Anyone can have a stroke, although there are some things that make you more at risk than others.
Atrial fibrillation is a type of irregular heartbeat that can cause blood clots to form in your heart. Having atrial fibrillation increases your risk of stroke by five times.
People with a type of irregular heartbeat called atrial fibrillation (AF) are five times more likely to have a stroke. This guide explains what AF is diagnosed, how it increases your risk of stroke and how it is treated.
Alteplase-Tenecteplase Trial Evaluation for Stroke Thrombolysis (ATTEST 2) - TSA BHF 2015/01
You might be prescribed blood-thinning medication to reduce your risk of a TIA or stroke. This guide explains the two types of blood-thinning medication available, antiplatelets and anticoagulants, and how they are used after a stroke or for someone with atrial fibrillation.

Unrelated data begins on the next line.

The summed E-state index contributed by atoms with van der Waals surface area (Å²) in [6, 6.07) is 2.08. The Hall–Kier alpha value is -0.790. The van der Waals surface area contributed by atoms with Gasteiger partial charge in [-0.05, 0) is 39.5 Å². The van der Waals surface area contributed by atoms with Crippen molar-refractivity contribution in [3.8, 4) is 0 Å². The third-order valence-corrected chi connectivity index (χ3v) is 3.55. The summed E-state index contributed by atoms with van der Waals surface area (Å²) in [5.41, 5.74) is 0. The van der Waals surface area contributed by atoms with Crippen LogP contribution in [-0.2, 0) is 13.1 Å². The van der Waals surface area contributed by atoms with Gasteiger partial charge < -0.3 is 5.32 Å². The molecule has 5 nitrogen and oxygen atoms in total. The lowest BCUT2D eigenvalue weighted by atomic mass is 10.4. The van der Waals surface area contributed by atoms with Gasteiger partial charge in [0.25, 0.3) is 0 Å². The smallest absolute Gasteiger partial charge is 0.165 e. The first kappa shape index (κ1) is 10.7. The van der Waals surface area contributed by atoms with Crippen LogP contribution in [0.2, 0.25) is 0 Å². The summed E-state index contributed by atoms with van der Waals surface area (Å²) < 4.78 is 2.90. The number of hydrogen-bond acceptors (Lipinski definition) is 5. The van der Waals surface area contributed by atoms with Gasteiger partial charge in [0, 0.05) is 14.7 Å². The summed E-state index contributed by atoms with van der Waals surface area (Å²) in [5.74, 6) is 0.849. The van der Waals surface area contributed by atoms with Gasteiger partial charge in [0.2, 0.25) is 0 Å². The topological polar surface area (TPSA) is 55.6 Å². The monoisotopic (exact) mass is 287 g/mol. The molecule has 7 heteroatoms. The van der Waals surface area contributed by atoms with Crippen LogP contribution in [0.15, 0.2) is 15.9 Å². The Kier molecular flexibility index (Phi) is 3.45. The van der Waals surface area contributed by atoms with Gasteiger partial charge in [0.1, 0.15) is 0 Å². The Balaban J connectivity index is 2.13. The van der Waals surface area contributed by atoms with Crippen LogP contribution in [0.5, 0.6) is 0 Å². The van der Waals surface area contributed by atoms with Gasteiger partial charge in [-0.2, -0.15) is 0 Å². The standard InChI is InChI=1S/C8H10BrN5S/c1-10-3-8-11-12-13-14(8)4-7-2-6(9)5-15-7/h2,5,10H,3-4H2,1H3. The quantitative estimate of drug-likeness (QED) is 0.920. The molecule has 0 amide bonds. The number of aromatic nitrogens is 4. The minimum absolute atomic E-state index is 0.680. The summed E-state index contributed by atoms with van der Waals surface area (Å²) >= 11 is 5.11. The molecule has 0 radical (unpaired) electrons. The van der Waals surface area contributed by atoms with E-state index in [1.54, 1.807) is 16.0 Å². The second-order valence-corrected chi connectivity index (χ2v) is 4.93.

Published online first in the journal Neurology, a new study suggests that people with AF who have an ICH due to their medication have similar outcomes whether they're on a NOAC or a vitamin K antagonist drug.
Thousands of lives a year could be changed thanks to a pilot research study by Imperial College which involves injecting a patient's stem cells into their brain.
On 12 February 2015, at the International Stroke Conference (ISC 2015) in Nashville, USA, the findings of a Stroke Association funded study were presented, called CADISS (Cervical Artery Dissection In Stroke Study.
Stroke Association/BHF Joint Programme Grant: Can a drug commonly used for gout improve recovery and prevention of further stroke for stroke survivors?